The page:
The outlooks from most forecast groups (see Figure 2 above) leaned toward a higher number of hurricanes than we've actually seen. However, in terms of accumulated cyclone energy (ACE)--which integrates the lifespan and wind-speed intensity of each tropical cyclone--it’s been a more active year than one might expect from hurricane counts alone. This is mainly a result of the strength and duration of the year’s three major hurricanes: Gaston, Matthew, and Nicole. As of October 21, the 2016 Atlantic season had racked up an ACE total of 133, which is 144% of the typical ACE for the year to date and 128% of the typical total ACE for a season.

Figure 3. A resident of a home destroyed at the height of Typhoon Haima in Cabagan town, Isabela province, north of Manila on October 21, 2016. Cabagan and nearby areas on the east side of coastal mountains took the hardest hit from Hamia’s Category 4 winds. Image credit: Ted Aljibe/AFP/Getty Images)

Haima heads into China after departing the typhoon-weary Philippines
Residents of the Philippines’ northern Luzon Island are picking up the pieces and assessing damage after a powerful one-two blow from Typhoon Sarika, which made landfall as a borderline Category 3/4 storm with 130-mph winds on Sunday morning, followed by Typhoon Haima making landfall as a Category 4 storm with 140-mph winds on Wednesday night. Haima’s landfall point was only about 130 miles north-northeast of Sarika’s. At least two deaths and $80 million in damage were reported in the Philippines from Sarika. Haima is being blamed for at least 13 deaths in the Philippines, and widespread damage is expected to mount into the hundred of millions of dollars.

Haima made landfall between Hong Kong and Shantou, China, as a Category 1 storm late Friday night local time. With dry air now infiltrating the cyclone, additional heavy rains should be fairly limited as Haima moves inland and spins down below typhoon strength. The combined economic impact in China from Sarika and Haima is estimated at more than $800 million, according to Aon Benfield’s Steve Bowen. More than 6000 homes and more than a million acres of cropland have been affected in China, largely from Sarika.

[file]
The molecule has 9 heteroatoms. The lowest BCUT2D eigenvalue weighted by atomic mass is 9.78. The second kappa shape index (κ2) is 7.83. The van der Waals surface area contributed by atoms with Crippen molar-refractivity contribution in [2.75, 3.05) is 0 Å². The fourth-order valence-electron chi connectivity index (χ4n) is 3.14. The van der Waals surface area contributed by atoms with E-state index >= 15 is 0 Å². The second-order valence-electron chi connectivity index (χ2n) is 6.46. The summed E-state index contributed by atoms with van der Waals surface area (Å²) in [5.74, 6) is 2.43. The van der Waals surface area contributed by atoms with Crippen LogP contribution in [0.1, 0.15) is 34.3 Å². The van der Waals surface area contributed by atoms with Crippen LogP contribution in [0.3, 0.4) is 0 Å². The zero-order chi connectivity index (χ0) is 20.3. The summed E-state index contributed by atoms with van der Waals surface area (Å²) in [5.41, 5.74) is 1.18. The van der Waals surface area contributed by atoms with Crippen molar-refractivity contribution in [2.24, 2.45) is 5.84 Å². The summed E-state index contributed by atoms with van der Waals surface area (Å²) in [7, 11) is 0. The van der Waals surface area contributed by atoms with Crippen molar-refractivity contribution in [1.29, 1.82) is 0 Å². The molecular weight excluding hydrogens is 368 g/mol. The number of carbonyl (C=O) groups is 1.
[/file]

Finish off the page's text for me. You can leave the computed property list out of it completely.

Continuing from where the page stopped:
In the Philippines, Baguio City (population 350,000) picked up over 14” (361 millimeters) of rain from Haima on October 20, and Tuguegarao City recorded 9.65 inches (245 mm.) Wind reports are scant across the region, but photos on the ground and satellite imagery reveal widespread destruction to the landscape and the built environment. Josh Morgerman of @iCyclone was located at Tuguegarao City, located in the Cagayan Valley about 25 miles inland. Though the city was shielded from Haima’s landfall by a coastal range of mountains, Morgerman documented widespread damage in the area (see embedded video below). Morgerman recorded a central pressure of 942 millibars at 1:24 am local time Thursday morning as Haima’s eye passed over. Thousands of people reportedly stayed in or near shelters between the landfalls of Sarika and Haima, which may have played a big role in reducing deaths and injuries from Haima. Both typhoons made landfall in relatively unpopulated stretches of coastline; this greatly limited the odds of a catastrophe along the lines of Super Typhoon Haiyan, which killed thousands in the Philippines in 2013.

We’ll be back with a new post on Monday. Have a great weekend, everyone!

Bob Henson and Jeff Masters

Figure 4. MODIS satellite image of Typhoon Haima taken at 1:30 am EDT October 20, 2016. At the time, Haima was a Category 2 storm with 105 mph winds, and was located between the Philippines’ Luzon Island and the coast of China. Image credit: NASA.